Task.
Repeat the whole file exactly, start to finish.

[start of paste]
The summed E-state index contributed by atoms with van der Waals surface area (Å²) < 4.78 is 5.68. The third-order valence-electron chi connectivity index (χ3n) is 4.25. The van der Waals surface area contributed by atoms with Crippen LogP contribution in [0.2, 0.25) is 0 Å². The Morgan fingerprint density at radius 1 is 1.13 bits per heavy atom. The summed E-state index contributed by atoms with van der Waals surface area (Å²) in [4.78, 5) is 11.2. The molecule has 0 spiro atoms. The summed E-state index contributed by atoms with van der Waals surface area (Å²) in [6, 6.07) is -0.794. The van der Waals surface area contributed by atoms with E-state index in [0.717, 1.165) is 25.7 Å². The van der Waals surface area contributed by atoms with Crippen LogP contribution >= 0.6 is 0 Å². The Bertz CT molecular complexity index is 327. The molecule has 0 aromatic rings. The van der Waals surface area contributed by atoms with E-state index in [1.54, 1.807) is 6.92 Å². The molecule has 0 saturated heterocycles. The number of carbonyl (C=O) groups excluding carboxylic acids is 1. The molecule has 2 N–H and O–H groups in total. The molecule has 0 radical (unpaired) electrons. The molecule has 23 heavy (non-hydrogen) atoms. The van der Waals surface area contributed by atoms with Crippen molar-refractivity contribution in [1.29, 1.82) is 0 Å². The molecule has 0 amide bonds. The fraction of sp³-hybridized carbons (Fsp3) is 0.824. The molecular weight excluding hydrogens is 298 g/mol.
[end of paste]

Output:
The summed E-state index contributed by atoms with van der Waals surface area (Å²) < 4.78 is 5.68. The third-order valence-electron chi connectivity index (χ3n) is 4.25. The van der Waals surface area contributed by atoms with Crippen LogP contribution in [0.2, 0.25) is 0 Å². The Morgan fingerprint density at radius 1 is 1.13 bits per heavy atom. The summed E-state index contributed by atoms with van der Waals surface area (Å²) in [4.78, 5) is 11.2. The molecule has 0 spiro atoms. The summed E-state index contributed by atoms with van der Waals surface area (Å²) in [6, 6.07) is -0.794. The van der Waals surface area contributed by atoms with E-state index in [0.717, 1.165) is 25.7 Å². The van der Waals surface area contributed by atoms with Crippen LogP contribution >= 0.6 is 0 Å². The Bertz CT molecular complexity index is 327. The molecule has 0 aromatic rings. The van der Waals surface area contributed by atoms with E-state index in [1.54, 1.807) is 6.92 Å². The molecule has 0 saturated heterocycles. The number of carbonyl (C=O) groups excluding carboxylic acids is 1. The molecule has 2 N–H and O–H groups in total. The molecule has 0 radical (unpaired) electrons. The molecule has 23 heavy (non-hydrogen) atoms. The van der Waals surface area contributed by atoms with Crippen molar-refractivity contribution in [1.29, 1.82) is 0 Å². The molecule has 0 amide bonds. The fraction of sp³-hybridized carbons (Fsp3) is 0.824. The molecular weight excluding hydrogens is 298 g/mol.